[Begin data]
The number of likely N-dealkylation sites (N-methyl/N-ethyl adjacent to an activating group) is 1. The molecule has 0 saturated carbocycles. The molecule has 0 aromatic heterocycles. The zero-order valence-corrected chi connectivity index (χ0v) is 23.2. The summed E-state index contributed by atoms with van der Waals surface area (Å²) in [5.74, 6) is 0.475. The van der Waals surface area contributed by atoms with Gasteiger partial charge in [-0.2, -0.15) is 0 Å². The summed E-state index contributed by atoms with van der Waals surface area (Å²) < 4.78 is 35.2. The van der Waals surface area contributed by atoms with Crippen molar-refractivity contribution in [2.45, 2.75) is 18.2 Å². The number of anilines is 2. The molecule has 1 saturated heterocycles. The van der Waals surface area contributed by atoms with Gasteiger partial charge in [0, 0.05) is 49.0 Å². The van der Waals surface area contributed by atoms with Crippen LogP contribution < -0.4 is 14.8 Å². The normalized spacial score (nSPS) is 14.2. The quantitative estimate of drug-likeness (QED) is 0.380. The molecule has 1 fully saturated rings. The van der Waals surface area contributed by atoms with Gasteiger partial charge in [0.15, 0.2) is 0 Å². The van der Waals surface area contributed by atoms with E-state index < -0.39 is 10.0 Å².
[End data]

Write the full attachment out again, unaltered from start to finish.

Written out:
The number of likely N-dealkylation sites (N-methyl/N-ethyl adjacent to an activating group) is 1. The molecule has 0 saturated carbocycles. The molecule has 0 aromatic heterocycles. The zero-order valence-corrected chi connectivity index (χ0v) is 23.2. The summed E-state index contributed by atoms with van der Waals surface area (Å²) in [5.74, 6) is 0.475. The van der Waals surface area contributed by atoms with Gasteiger partial charge in [-0.2, -0.15) is 0 Å². The summed E-state index contributed by atoms with van der Waals surface area (Å²) < 4.78 is 35.2. The van der Waals surface area contributed by atoms with Crippen molar-refractivity contribution in [2.45, 2.75) is 18.2 Å². The number of anilines is 2. The molecule has 1 saturated heterocycles. The van der Waals surface area contributed by atoms with Gasteiger partial charge in [0, 0.05) is 49.0 Å². The van der Waals surface area contributed by atoms with Crippen LogP contribution < -0.4 is 14.8 Å². The normalized spacial score (nSPS) is 14.2. The quantitative estimate of drug-likeness (QED) is 0.380. The molecule has 1 fully saturated rings. The van der Waals surface area contributed by atoms with Gasteiger partial charge in [0.15, 0.2) is 0 Å². The van der Waals surface area contributed by atoms with E-state index < -0.39 is 10.0 Å².